‘Latiné’ vs. ‘Latinx’: How a newly crowned Tony-winning playwright cast his vote

A man in a tuxedo smiles as another man straightens his bow tie while standing on a street among other dressed-up people
Matthew López gets a bow-tie check before attending the 74th Tony Awards at Winter Garden Theatre in New York City on Sunday.
(Getty Images for Tony Awards Productions)

When playwright Matthew López accepted the prize for best play at the 74th Tony Awards, he became the first Latino in history to win the top drama category. He also became the first best-play winner to use the de-gendering term “Latiné” to refer to people of Latin American descent.

“This is the 74th Tony Awards, and yet I am only the first Latiné writer to win in this category,” López said after “The Inheritance” nabbed four Tonys. “I say that not to elicit your applause, but to highlight the fact that the Latiné community is underrepresented in American theater, and most especially on Broadway.”

The word “Latiné” may have been unfamiliar to some viewers, particularly those who may be used to hearing — and using — the more popular but not universally loved term “Latinx.”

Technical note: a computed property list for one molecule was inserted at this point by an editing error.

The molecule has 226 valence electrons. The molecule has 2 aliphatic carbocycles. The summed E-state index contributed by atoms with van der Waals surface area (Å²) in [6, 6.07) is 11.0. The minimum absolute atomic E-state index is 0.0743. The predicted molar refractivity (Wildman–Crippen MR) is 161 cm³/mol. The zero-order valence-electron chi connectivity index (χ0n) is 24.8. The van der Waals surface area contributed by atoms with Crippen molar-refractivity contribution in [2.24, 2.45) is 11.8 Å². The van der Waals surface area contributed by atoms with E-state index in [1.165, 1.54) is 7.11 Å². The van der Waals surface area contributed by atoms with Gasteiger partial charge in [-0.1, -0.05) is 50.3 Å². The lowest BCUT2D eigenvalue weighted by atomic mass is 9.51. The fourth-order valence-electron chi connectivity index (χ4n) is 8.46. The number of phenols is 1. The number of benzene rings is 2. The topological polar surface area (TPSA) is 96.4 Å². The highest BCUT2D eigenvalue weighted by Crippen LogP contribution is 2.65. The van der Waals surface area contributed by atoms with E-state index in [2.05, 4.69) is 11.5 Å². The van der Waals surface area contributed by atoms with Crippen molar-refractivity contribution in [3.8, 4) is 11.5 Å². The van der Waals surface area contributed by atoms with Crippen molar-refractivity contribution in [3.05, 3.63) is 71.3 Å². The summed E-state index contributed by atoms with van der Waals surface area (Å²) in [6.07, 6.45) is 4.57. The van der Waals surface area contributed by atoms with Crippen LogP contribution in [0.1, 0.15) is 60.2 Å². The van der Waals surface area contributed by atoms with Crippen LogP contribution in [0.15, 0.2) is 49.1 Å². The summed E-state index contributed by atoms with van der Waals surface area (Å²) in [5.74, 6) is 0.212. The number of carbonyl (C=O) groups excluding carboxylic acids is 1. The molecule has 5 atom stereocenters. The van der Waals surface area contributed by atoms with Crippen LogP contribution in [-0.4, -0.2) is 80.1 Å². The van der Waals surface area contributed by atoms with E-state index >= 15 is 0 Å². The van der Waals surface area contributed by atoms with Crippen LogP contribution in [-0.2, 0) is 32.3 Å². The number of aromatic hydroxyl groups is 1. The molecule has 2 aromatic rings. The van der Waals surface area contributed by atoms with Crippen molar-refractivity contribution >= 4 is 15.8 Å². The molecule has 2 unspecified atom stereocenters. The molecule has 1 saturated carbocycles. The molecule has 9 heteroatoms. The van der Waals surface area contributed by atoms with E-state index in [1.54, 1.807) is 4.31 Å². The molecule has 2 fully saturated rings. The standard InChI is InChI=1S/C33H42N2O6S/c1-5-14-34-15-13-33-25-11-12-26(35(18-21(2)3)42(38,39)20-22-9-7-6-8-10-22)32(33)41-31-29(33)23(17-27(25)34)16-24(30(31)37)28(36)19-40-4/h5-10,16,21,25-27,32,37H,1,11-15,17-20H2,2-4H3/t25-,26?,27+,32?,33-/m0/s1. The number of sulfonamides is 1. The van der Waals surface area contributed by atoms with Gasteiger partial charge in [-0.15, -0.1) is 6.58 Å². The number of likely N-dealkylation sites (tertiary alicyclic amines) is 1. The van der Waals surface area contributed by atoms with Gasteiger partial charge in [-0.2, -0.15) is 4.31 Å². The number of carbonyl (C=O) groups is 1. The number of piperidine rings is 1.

“Latinx” began appearing online in the early 2000s and has gained currency because it eliminates the Spanish language’s gendered word ending (Latino for men and Latina for women). But as Daniel Hernandez pointed out in a 2017 Times op-ed, “The term is used mostly by an educated minority, largely in the U.S. And although there is little to no research yet on its specific origins, ‘Latinx’ is definitely not used by working-class immigrant adults, who probably have no idea that some of us brown folks are debating this at all.”

Others have argued that ending nouns and adjectives with an X instead of an O or A makes the language practically unpronounceable. In his piece, Hernandez called himself Latin.

On Sunday night at the Tony Awards, against a backdrop of a culture increasingly attuned to trans and nonbinary people, López opted for “Latiné,” a different approach to unify Latin American heritage under an inclusive term that gives no special favor to gender.

“The Inheritance,” which examines the lives of gay men in the generation after the AIDS epidemic, opened in London in 2018 and moved to Broadway in 2019. Times theater critic Charles McNulty called it López’s “magnum opus.”

While some on social media decried the selection of “The Inheritance” over Jeremy O. Harris’ “Slave Play” as yet another example of work centered on white characters instead of people of color, others defended López and argued that a Latino writer need not be required to focus exclusively on Latino characters.

In his acceptance speech, López asked theater fans to give more Latiné theater makers a chance to tell their stories.

“We have so many stories to tell,” he said. “They are inside of us, aching to come out.”